Perhaps during YouTube worship services or Zoom Bible studies, many of us realized we need more. We need to be in community with other believers. As much as the pandemic times were “unprecedented,” this moment of re-emergence also is “unprecedented” and allows us the opportunity to correct some previous mistakes.
How can your church correct the isolationist tendencies at work in your congregation and be a different, more united congregation moving forward? Try these six steps.
Evaluate everything. Take this opportunity to examine every aspect of your church’s ministry. What lessons can you take from pandemic practices? What changes can you make to ministries or programs? What has stopped being effective and was only continuing to exist because “we’ve always done it that way”? Put everything under the microscope.
Prioritize community. Instead of filling the church calendar with programs, why not leave space for gatherings and fellowships? Have a church picnic. Plan a small group breakfast. Encourage people in your church to spend time together outside of a structured environment. Relationships often form and deepen in those spontaneous moments.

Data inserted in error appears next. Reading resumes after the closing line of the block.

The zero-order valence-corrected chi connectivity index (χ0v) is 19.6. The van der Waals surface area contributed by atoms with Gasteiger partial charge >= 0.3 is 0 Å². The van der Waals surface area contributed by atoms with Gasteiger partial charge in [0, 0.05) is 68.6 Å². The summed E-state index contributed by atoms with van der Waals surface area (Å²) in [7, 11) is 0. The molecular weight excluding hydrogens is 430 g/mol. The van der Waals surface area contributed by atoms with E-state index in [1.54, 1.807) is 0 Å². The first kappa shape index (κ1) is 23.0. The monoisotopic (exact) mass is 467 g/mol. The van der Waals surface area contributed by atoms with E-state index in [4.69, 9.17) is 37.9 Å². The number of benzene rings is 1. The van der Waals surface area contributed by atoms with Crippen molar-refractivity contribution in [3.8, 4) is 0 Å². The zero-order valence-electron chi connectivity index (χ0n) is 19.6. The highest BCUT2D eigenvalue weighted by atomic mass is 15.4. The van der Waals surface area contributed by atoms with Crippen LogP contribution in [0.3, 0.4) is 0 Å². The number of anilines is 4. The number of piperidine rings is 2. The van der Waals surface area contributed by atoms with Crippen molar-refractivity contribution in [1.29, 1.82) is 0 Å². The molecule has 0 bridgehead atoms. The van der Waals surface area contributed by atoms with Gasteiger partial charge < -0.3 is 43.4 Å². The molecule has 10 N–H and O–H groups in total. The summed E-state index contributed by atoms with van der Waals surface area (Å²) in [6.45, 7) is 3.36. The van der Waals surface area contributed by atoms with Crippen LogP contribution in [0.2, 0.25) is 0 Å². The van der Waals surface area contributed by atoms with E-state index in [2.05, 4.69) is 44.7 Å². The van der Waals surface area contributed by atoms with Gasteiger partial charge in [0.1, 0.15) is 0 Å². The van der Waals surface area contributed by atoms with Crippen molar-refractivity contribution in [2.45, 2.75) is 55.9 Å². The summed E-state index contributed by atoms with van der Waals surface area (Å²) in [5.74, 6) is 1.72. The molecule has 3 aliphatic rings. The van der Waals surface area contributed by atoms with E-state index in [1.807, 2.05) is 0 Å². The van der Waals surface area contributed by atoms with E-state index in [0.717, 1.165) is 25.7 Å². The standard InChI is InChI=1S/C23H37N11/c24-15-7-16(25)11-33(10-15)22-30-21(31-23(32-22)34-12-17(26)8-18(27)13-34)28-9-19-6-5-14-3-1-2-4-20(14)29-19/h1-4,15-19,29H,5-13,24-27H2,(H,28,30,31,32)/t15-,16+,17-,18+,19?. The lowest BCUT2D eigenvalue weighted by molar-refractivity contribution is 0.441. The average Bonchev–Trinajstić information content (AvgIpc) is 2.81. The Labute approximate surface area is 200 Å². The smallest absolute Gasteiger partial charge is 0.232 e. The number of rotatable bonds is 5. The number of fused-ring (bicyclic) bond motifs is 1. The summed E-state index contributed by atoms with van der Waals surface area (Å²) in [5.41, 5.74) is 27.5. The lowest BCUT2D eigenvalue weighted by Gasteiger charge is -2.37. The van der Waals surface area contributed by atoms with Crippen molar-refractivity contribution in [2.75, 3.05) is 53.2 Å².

Teach biblical truth. Use teaching time to speak about the necessity of being together. Talk about spiritual gifts and the inability of a church to fulfill God’s calling without everyone joining in. Make sure your people know the scriptural importance of being and serving together.
Lift up small groups. As you are talking about the biblical truth of provoking one another to love and good works (Heb. 10:24), point to small groups as one of the best ways that can happen. Use the pulpit to point to the classroom. Help people understand that by simply listening to a sermon, they cannot grow spiritually as they should.
Encourage discipleship. What would it look like for the people in your church to take the next step of discipleship? Maybe that’s moving them into small groups, but maybe that’s asking them to commit to a closer form of discipleship like one-on-one or one-on-two or three. Help your congregation take the next step in deeper discipleship with others.
Model accountability. As church leaders, are you involved in the community of your church, plugged into a small group, participating in interpersonal discipleship? Not only does this encourage others in your church to follow your lead, it’s also good for your soul and ministry. A Lifeway Research study of former pastors found many were prioritizing their image and several were not regularly meeting with someone to share their own struggles.
The pandemic revealed an already present issue among U.S. Protestant churchgoers, but it also granted churches an opportunity to correct that issue. As we move past social distancing, we should also leave spiritual distancing behind.
This post originally appeared at Lifeway Research.
Published June 24, 2021